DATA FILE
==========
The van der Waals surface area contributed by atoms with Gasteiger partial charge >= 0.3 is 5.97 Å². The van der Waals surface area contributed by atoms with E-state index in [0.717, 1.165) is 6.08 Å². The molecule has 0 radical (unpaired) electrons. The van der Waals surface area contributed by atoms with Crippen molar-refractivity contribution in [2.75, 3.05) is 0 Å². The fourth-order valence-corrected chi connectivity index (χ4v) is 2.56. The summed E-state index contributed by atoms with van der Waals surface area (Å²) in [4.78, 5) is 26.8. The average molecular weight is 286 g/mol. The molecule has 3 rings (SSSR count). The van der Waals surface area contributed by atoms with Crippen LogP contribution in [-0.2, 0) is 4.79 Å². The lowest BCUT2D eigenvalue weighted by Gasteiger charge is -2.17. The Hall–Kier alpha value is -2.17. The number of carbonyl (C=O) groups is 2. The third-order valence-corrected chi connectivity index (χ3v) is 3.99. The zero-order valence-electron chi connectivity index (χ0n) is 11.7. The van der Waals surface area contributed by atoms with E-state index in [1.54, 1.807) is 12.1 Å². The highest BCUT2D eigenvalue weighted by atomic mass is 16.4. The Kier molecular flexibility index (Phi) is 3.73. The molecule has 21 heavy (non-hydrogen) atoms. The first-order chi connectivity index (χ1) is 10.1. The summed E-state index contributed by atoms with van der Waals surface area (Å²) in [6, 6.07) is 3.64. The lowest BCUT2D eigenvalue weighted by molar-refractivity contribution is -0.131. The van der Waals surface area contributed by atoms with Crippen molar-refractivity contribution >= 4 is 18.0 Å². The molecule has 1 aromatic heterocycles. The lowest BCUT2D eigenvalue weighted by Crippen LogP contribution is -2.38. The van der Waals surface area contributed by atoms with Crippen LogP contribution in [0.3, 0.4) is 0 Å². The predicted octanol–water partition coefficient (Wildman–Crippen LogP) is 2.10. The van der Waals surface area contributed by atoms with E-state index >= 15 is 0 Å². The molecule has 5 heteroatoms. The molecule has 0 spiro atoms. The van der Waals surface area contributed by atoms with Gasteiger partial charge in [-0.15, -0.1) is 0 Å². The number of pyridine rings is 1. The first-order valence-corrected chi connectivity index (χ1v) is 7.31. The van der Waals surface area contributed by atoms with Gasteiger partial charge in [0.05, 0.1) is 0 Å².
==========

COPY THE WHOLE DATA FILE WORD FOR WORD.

The van der Waals surface area contributed by atoms with Gasteiger partial charge >= 0.3 is 5.97 Å². The van der Waals surface area contributed by atoms with E-state index in [0.717, 1.165) is 6.08 Å². The molecule has 0 radical (unpaired) electrons. The van der Waals surface area contributed by atoms with Crippen molar-refractivity contribution in [2.75, 3.05) is 0 Å². The fourth-order valence-corrected chi connectivity index (χ4v) is 2.56. The summed E-state index contributed by atoms with van der Waals surface area (Å²) in [4.78, 5) is 26.8. The average molecular weight is 286 g/mol. The molecule has 3 rings (SSSR count). The van der Waals surface area contributed by atoms with Crippen LogP contribution in [-0.2, 0) is 4.79 Å². The lowest BCUT2D eigenvalue weighted by Gasteiger charge is -2.17. The Hall–Kier alpha value is -2.17. The number of carbonyl (C=O) groups is 2. The third-order valence-corrected chi connectivity index (χ3v) is 3.99. The zero-order valence-electron chi connectivity index (χ0n) is 11.7. The van der Waals surface area contributed by atoms with E-state index in [1.54, 1.807) is 12.1 Å². The highest BCUT2D eigenvalue weighted by atomic mass is 16.4. The Kier molecular flexibility index (Phi) is 3.73. The molecule has 21 heavy (non-hydrogen) atoms. The first-order chi connectivity index (χ1) is 10.1. The summed E-state index contributed by atoms with van der Waals surface area (Å²) in [6, 6.07) is 3.64. The lowest BCUT2D eigenvalue weighted by molar-refractivity contribution is -0.131. The van der Waals surface area contributed by atoms with Crippen molar-refractivity contribution >= 4 is 18.0 Å². The molecule has 1 aromatic heterocycles. The lowest BCUT2D eigenvalue weighted by Crippen LogP contribution is -2.38. The van der Waals surface area contributed by atoms with Crippen LogP contribution in [0.3, 0.4) is 0 Å². The predicted octanol–water partition coefficient (Wildman–Crippen LogP) is 2.10. The van der Waals surface area contributed by atoms with E-state index >= 15 is 0 Å². The molecule has 5 heteroatoms. The molecule has 0 spiro atoms. The van der Waals surface area contributed by atoms with Gasteiger partial charge in [-0.15, -0.1) is 0 Å². The number of pyridine rings is 1. The first-order valence-corrected chi connectivity index (χ1v) is 7.31. The van der Waals surface area contributed by atoms with Gasteiger partial charge in [0.05, 0.1) is 0 Å².